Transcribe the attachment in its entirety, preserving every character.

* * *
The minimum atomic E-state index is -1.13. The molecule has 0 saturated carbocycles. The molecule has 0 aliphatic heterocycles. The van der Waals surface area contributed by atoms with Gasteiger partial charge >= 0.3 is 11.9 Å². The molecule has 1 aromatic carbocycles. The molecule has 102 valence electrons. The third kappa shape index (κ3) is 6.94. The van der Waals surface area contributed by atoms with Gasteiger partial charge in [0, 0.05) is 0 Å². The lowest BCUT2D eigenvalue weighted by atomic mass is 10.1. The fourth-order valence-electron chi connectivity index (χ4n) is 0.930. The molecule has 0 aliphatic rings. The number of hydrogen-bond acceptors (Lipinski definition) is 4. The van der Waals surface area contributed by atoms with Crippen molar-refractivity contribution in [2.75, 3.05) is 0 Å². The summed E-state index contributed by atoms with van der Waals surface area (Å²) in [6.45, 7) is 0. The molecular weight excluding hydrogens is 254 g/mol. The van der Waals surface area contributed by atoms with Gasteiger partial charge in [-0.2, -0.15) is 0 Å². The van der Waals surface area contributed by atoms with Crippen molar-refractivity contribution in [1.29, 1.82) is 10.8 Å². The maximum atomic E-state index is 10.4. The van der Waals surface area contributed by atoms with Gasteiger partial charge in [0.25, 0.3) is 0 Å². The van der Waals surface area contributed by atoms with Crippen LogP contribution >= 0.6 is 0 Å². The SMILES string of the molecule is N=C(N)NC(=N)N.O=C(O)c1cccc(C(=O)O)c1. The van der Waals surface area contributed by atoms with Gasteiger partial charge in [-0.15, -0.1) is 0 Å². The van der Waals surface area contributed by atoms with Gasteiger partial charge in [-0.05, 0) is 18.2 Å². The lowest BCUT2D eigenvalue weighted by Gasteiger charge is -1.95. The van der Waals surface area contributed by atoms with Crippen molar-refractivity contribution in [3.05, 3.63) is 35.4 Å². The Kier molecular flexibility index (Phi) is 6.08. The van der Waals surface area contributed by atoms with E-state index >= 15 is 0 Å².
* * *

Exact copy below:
The minimum atomic E-state index is -1.13. The molecule has 0 saturated carbocycles. The molecule has 0 aliphatic heterocycles. The van der Waals surface area contributed by atoms with Gasteiger partial charge >= 0.3 is 11.9 Å². The molecule has 1 aromatic carbocycles. The molecule has 102 valence electrons. The third kappa shape index (κ3) is 6.94. The van der Waals surface area contributed by atoms with Gasteiger partial charge in [0, 0.05) is 0 Å². The lowest BCUT2D eigenvalue weighted by atomic mass is 10.1. The fourth-order valence-electron chi connectivity index (χ4n) is 0.930. The molecule has 0 aliphatic rings. The number of hydrogen-bond acceptors (Lipinski definition) is 4. The van der Waals surface area contributed by atoms with Crippen molar-refractivity contribution in [2.75, 3.05) is 0 Å². The summed E-state index contributed by atoms with van der Waals surface area (Å²) in [6.45, 7) is 0. The molecular weight excluding hydrogens is 254 g/mol. The van der Waals surface area contributed by atoms with Gasteiger partial charge in [-0.2, -0.15) is 0 Å². The van der Waals surface area contributed by atoms with Crippen molar-refractivity contribution in [1.29, 1.82) is 10.8 Å². The maximum atomic E-state index is 10.4. The van der Waals surface area contributed by atoms with Gasteiger partial charge in [0.25, 0.3) is 0 Å². The van der Waals surface area contributed by atoms with Crippen LogP contribution >= 0.6 is 0 Å². The SMILES string of the molecule is N=C(N)NC(=N)N.O=C(O)c1cccc(C(=O)O)c1. The van der Waals surface area contributed by atoms with Gasteiger partial charge in [-0.15, -0.1) is 0 Å². The van der Waals surface area contributed by atoms with Gasteiger partial charge in [-0.05, 0) is 18.2 Å². The lowest BCUT2D eigenvalue weighted by Gasteiger charge is -1.95. The van der Waals surface area contributed by atoms with Crippen molar-refractivity contribution in [3.05, 3.63) is 35.4 Å². The Kier molecular flexibility index (Phi) is 6.08. The van der Waals surface area contributed by atoms with E-state index >= 15 is 0 Å².